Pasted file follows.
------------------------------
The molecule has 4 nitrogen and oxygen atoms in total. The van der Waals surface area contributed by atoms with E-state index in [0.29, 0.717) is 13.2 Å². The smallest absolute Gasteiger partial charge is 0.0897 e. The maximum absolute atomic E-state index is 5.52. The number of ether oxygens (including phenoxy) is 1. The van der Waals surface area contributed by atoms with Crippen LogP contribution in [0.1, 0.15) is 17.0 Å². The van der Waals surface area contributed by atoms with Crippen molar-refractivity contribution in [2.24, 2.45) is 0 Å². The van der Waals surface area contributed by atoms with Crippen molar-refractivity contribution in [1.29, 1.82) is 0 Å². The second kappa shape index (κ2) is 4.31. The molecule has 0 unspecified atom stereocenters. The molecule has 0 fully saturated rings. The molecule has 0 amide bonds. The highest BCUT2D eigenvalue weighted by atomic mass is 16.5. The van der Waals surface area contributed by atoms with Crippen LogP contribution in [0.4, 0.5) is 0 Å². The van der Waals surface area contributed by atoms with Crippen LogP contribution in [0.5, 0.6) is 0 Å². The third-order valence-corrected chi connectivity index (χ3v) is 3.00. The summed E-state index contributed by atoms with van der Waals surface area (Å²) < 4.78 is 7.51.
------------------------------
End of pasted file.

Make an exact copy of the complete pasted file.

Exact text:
The molecule has 4 nitrogen and oxygen atoms in total. The van der Waals surface area contributed by atoms with E-state index in [0.29, 0.717) is 13.2 Å². The smallest absolute Gasteiger partial charge is 0.0897 e. The maximum absolute atomic E-state index is 5.52. The number of ether oxygens (including phenoxy) is 1. The van der Waals surface area contributed by atoms with Crippen LogP contribution in [0.1, 0.15) is 17.0 Å². The van der Waals surface area contributed by atoms with Crippen molar-refractivity contribution in [2.24, 2.45) is 0 Å². The van der Waals surface area contributed by atoms with Crippen molar-refractivity contribution in [1.29, 1.82) is 0 Å². The second kappa shape index (κ2) is 4.31. The molecule has 0 unspecified atom stereocenters. The molecule has 0 fully saturated rings. The molecule has 0 amide bonds. The highest BCUT2D eigenvalue weighted by atomic mass is 16.5. The van der Waals surface area contributed by atoms with Crippen LogP contribution in [0.4, 0.5) is 0 Å². The van der Waals surface area contributed by atoms with Crippen LogP contribution in [0.5, 0.6) is 0 Å². The third-order valence-corrected chi connectivity index (χ3v) is 3.00. The summed E-state index contributed by atoms with van der Waals surface area (Å²) < 4.78 is 7.51.